Summit Daily letters: Parking garage not the answer to Breckenridge traffic
June 26, 2016
Parking garage not the answer to Breck traffic
The old adage "if you build it, they will come" has never been more applicable than in regard to the parking garage proposed by Vail Resorts.
The potential cars parked in that new garage will have to drive to that location. Traffic in Breckenridge has never been worse, and it will only increase with more parking. Never mind what it will do to aesthetics.
As a part-time resident, I am have experienced traffic concerns throughout the whole year. Just recently, in June (not considered the high season for tourism) I had to wait through three light cycles at the light on Highway 9 going north into town at the intersection of Main and Park on the south side of town. There are just too many people in cars at all times of the day. Very often, those in cars are locals who don't live directly on the Breck Free Ride routes, like me. That being said, I have begun to try and use all the public transportation options at my disposal and have come up short.
I am thrilled that Summit Stage has a new Blue River route. I was pleasantly surprised to find that a stop is not more than a half-mile from my house. However, this route only services ONE type of rider — someone who works full-time — as there is only one pickup in the morning and one drop off in the evening. This means that most of my neighbors and I who need to get into town on different timetables are still sitting in our cars in traffic.
I recently flew into DIA and rode the new Bustang service from Denver to Frisco transit center and was easily able to hop on the Summit Stage into Breckenridge's Transit Center. It was there, however, that my options ran out. There is no Breck Free Ride bus that travels south of the Conoco Station, the only Bustang ride from Denver gets one to Breckenridge past the last Blue River route and taxi services proved futile — they all said that it would be hours before they could have a taxi to me. Thank goodness that Uber has begun service in Breckenridge, but even that took 15 minutes before a driver logged on to receive my request. I didn't want to have to walk 3 miles from the transit station with my luggage in the summer, let alone the winter season.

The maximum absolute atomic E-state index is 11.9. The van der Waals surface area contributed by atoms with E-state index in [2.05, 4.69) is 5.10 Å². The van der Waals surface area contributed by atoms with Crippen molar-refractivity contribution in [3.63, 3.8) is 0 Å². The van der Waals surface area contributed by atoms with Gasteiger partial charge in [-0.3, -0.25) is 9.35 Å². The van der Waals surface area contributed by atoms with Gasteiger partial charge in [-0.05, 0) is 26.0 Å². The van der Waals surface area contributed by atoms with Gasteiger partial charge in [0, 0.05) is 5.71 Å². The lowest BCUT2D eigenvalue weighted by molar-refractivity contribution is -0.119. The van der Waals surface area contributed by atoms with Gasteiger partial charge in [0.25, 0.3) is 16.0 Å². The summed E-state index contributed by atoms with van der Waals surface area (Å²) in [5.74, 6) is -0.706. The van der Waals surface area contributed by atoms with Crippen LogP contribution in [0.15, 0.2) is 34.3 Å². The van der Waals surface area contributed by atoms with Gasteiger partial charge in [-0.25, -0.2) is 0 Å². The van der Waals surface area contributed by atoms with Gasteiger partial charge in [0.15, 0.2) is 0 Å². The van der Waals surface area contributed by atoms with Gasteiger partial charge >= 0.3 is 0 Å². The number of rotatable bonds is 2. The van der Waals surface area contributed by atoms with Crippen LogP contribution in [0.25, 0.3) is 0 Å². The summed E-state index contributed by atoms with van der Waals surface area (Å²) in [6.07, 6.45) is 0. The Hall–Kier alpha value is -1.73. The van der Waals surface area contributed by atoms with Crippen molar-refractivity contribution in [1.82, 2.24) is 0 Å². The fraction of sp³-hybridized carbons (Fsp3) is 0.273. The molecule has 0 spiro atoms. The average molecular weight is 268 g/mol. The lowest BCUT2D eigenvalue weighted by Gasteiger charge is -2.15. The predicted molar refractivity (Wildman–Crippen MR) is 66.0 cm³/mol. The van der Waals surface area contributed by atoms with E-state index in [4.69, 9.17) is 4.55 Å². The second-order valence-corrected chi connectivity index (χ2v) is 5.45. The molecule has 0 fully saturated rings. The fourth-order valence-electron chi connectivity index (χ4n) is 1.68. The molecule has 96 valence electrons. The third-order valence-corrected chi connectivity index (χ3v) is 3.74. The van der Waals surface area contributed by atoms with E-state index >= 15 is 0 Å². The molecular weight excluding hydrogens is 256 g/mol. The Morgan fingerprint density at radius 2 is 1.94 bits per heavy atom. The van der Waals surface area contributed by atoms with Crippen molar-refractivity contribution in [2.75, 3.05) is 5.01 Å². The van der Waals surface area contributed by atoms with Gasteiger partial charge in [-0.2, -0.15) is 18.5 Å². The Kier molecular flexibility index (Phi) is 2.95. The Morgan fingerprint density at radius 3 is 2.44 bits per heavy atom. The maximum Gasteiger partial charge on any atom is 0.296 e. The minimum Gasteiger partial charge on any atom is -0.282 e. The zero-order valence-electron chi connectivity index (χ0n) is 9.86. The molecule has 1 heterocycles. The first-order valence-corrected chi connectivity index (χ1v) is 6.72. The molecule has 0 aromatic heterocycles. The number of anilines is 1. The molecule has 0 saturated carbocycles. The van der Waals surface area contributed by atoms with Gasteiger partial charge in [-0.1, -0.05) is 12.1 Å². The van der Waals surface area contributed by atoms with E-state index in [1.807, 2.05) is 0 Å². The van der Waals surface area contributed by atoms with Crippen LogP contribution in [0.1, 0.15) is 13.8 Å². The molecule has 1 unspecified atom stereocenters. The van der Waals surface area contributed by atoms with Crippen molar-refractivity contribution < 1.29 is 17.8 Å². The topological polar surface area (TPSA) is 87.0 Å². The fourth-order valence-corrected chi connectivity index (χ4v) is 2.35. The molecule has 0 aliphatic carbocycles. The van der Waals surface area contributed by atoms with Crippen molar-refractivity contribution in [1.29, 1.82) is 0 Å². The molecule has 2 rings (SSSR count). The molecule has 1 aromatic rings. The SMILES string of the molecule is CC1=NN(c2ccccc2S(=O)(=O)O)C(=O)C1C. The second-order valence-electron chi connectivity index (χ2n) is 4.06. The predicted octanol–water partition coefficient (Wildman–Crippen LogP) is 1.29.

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My options for public transportation as an outlying resident are extremely limited. I fear that is the case for most people living here who are neither tourists nor employees working the traditional 9-5 shift. And we make up a large portion of residents. We pay our property taxes and still pay for ski parking and any additional taxes Vail wants to add to their lift tickets.
So I plead with the town of Breckenridge to continue to look for ways to get cars off its streets by increasing public transportation in lieu of putting more cars on them.
Beware of barbecued bugs
What ever happened to the good old days when our worst worries on the Fourth of July were traffic jams and wayward fireworks?
A well-warranted worry, according to the Department of Agriculture's Meat & Poultry Hotline, is food poisoning by nasty E. coli and Salmonella bugs hiding in hot dogs and hamburgers at millions of backyard barbecues. The hotline's advice is to grill them longer and hotter. Of course, they avoid mentioning that the high-temperature grilling that kills the bugs also happens to form cancer-causing compounds.
Fortunately, some forward-thinking U.S. food manufacturers have solved these issues for us by creating an amazing assortment of healthy and delicious veggie burgers and soy dogs. No nasty pathogens or cancer-causing compounds in these tasty plant-based foods. They don't even carry cholesterol, saturated fats, antibiotics or pesticides. And they are conveniently waiting for us at almost any supermarket.
This Fourth of July offers a great opportunity to declare our independence from the meat industry and to share wholesome veggie burgers and soy dogs with our family and friends.
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